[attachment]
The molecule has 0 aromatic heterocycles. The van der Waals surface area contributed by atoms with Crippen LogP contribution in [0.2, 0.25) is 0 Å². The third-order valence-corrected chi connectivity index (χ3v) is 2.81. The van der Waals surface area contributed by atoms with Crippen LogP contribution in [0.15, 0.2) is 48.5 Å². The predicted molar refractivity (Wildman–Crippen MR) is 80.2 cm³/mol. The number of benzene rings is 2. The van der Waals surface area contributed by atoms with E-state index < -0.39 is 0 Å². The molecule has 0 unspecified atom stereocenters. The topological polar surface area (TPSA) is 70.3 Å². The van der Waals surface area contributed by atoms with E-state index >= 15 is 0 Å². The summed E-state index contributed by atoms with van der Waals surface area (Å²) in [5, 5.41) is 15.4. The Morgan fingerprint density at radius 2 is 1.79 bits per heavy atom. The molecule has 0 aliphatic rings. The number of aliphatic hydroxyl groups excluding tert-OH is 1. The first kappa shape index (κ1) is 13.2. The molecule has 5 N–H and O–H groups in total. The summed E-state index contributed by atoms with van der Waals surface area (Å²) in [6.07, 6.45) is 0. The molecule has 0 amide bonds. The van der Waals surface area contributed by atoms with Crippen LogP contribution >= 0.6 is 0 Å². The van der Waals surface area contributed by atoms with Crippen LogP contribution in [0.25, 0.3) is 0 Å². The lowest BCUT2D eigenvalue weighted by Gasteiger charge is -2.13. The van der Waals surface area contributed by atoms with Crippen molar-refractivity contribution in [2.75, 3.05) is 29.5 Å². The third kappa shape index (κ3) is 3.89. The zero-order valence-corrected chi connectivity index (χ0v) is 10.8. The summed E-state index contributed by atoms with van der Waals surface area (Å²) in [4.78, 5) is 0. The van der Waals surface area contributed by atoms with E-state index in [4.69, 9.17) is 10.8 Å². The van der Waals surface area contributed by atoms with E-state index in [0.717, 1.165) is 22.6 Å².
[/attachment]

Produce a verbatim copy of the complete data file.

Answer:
The molecule has 0 aromatic heterocycles. The van der Waals surface area contributed by atoms with Crippen LogP contribution in [0.2, 0.25) is 0 Å². The third-order valence-corrected chi connectivity index (χ3v) is 2.81. The van der Waals surface area contributed by atoms with Crippen LogP contribution in [0.15, 0.2) is 48.5 Å². The predicted molar refractivity (Wildman–Crippen MR) is 80.2 cm³/mol. The number of benzene rings is 2. The van der Waals surface area contributed by atoms with E-state index < -0.39 is 0 Å². The molecule has 0 unspecified atom stereocenters. The topological polar surface area (TPSA) is 70.3 Å². The van der Waals surface area contributed by atoms with E-state index >= 15 is 0 Å². The summed E-state index contributed by atoms with van der Waals surface area (Å²) in [5, 5.41) is 15.4. The Morgan fingerprint density at radius 2 is 1.79 bits per heavy atom. The molecule has 0 aliphatic rings. The number of aliphatic hydroxyl groups excluding tert-OH is 1. The first kappa shape index (κ1) is 13.2. The molecule has 5 N–H and O–H groups in total. The summed E-state index contributed by atoms with van der Waals surface area (Å²) in [6.07, 6.45) is 0. The molecule has 0 amide bonds. The van der Waals surface area contributed by atoms with Crippen LogP contribution >= 0.6 is 0 Å². The van der Waals surface area contributed by atoms with Crippen LogP contribution in [0.25, 0.3) is 0 Å². The lowest BCUT2D eigenvalue weighted by Gasteiger charge is -2.13. The van der Waals surface area contributed by atoms with Crippen molar-refractivity contribution in [2.75, 3.05) is 29.5 Å². The third kappa shape index (κ3) is 3.89. The zero-order valence-corrected chi connectivity index (χ0v) is 10.8. The summed E-state index contributed by atoms with van der Waals surface area (Å²) in [4.78, 5) is 0. The van der Waals surface area contributed by atoms with E-state index in [4.69, 9.17) is 10.8 Å². The van der Waals surface area contributed by atoms with E-state index in [0.717, 1.165) is 22.6 Å².